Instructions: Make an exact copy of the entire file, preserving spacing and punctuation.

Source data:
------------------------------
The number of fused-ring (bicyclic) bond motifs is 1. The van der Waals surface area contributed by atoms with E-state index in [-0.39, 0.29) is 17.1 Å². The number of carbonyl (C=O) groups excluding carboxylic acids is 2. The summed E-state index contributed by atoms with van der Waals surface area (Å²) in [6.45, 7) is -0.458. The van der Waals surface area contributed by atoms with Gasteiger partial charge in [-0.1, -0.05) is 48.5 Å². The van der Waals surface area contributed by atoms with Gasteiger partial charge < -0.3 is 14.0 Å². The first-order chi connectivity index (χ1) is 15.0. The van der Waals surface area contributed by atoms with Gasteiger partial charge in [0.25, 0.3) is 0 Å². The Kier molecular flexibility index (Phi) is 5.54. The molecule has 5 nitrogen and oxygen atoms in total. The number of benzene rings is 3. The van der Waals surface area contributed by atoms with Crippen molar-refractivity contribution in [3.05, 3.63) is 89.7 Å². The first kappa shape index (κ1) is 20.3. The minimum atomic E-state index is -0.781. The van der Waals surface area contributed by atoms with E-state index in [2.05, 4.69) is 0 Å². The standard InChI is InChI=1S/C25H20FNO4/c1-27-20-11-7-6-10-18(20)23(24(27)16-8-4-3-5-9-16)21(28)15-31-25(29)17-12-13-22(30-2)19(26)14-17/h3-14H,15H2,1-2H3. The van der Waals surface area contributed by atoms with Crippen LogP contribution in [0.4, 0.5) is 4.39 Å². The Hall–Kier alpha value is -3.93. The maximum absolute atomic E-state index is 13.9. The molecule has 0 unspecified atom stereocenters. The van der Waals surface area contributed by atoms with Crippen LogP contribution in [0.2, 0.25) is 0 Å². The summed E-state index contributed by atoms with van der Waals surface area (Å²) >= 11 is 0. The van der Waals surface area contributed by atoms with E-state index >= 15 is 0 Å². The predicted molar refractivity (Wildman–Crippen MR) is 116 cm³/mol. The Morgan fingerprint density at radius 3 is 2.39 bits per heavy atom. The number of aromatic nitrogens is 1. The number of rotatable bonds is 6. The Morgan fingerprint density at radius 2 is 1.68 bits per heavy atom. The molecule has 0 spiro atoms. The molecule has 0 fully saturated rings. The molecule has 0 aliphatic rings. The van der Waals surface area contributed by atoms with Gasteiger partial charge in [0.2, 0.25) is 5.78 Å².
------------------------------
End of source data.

The number of fused-ring (bicyclic) bond motifs is 1. The van der Waals surface area contributed by atoms with E-state index in [-0.39, 0.29) is 17.1 Å². The number of carbonyl (C=O) groups excluding carboxylic acids is 2. The summed E-state index contributed by atoms with van der Waals surface area (Å²) in [6.45, 7) is -0.458. The van der Waals surface area contributed by atoms with Gasteiger partial charge in [-0.1, -0.05) is 48.5 Å². The van der Waals surface area contributed by atoms with Gasteiger partial charge < -0.3 is 14.0 Å². The first-order chi connectivity index (χ1) is 15.0. The van der Waals surface area contributed by atoms with Gasteiger partial charge in [0.25, 0.3) is 0 Å². The Kier molecular flexibility index (Phi) is 5.54. The molecule has 5 nitrogen and oxygen atoms in total. The number of benzene rings is 3. The van der Waals surface area contributed by atoms with Crippen molar-refractivity contribution in [3.05, 3.63) is 89.7 Å². The first kappa shape index (κ1) is 20.3. The minimum atomic E-state index is -0.781. The van der Waals surface area contributed by atoms with E-state index in [2.05, 4.69) is 0 Å². The standard InChI is InChI=1S/C25H20FNO4/c1-27-20-11-7-6-10-18(20)23(24(27)16-8-4-3-5-9-16)21(28)15-31-25(29)17-12-13-22(30-2)19(26)14-17/h3-14H,15H2,1-2H3. The van der Waals surface area contributed by atoms with Crippen LogP contribution in [0.4, 0.5) is 4.39 Å². The Hall–Kier alpha value is -3.93. The maximum absolute atomic E-state index is 13.9. The molecule has 0 unspecified atom stereocenters. The van der Waals surface area contributed by atoms with Crippen LogP contribution in [0.2, 0.25) is 0 Å². The summed E-state index contributed by atoms with van der Waals surface area (Å²) >= 11 is 0. The van der Waals surface area contributed by atoms with E-state index >= 15 is 0 Å². The predicted molar refractivity (Wildman–Crippen MR) is 116 cm³/mol. The Morgan fingerprint density at radius 3 is 2.39 bits per heavy atom. The number of aromatic nitrogens is 1. The number of rotatable bonds is 6. The Morgan fingerprint density at radius 2 is 1.68 bits per heavy atom. The molecule has 0 spiro atoms. The molecule has 0 fully saturated rings. The molecule has 0 aliphatic rings. The van der Waals surface area contributed by atoms with Gasteiger partial charge in [0.2, 0.25) is 5.78 Å².